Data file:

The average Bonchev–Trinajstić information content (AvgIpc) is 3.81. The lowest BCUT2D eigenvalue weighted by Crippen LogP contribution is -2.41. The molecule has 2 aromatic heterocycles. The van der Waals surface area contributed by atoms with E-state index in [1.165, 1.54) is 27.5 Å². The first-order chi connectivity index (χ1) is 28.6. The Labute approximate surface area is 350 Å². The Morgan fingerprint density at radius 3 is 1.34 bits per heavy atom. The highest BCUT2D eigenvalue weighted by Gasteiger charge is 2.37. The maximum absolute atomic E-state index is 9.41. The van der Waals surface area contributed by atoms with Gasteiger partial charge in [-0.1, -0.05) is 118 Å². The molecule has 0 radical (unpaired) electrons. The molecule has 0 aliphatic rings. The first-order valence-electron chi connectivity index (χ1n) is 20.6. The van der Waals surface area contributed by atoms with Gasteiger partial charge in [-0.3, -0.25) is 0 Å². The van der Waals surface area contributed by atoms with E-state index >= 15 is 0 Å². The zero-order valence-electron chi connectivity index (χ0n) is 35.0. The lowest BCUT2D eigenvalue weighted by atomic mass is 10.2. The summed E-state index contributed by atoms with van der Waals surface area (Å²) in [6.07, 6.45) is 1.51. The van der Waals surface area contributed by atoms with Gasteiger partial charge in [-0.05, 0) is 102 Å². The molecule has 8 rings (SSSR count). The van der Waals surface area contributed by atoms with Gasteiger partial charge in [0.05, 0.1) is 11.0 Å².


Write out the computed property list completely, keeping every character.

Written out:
The average Bonchev–Trinajstić information content (AvgIpc) is 3.81. The lowest BCUT2D eigenvalue weighted by Crippen LogP contribution is -2.41. The molecule has 2 aromatic heterocycles. The van der Waals surface area contributed by atoms with E-state index in [1.165, 1.54) is 27.5 Å². The first-order chi connectivity index (χ1) is 28.6. The Labute approximate surface area is 350 Å². The Morgan fingerprint density at radius 3 is 1.34 bits per heavy atom. The highest BCUT2D eigenvalue weighted by Gasteiger charge is 2.37. The maximum absolute atomic E-state index is 9.41. The van der Waals surface area contributed by atoms with Gasteiger partial charge in [-0.1, -0.05) is 118 Å². The molecule has 0 radical (unpaired) electrons. The molecule has 0 aliphatic rings. The first-order valence-electron chi connectivity index (χ1n) is 20.6. The van der Waals surface area contributed by atoms with Gasteiger partial charge in [-0.3, -0.25) is 0 Å². The van der Waals surface area contributed by atoms with E-state index >= 15 is 0 Å². The zero-order valence-electron chi connectivity index (χ0n) is 35.0. The lowest BCUT2D eigenvalue weighted by atomic mass is 10.2. The summed E-state index contributed by atoms with van der Waals surface area (Å²) in [6.07, 6.45) is 1.51. The van der Waals surface area contributed by atoms with Gasteiger partial charge in [-0.05, 0) is 102 Å². The molecule has 8 rings (SSSR count). The van der Waals surface area contributed by atoms with Gasteiger partial charge in [0.05, 0.1) is 11.0 Å².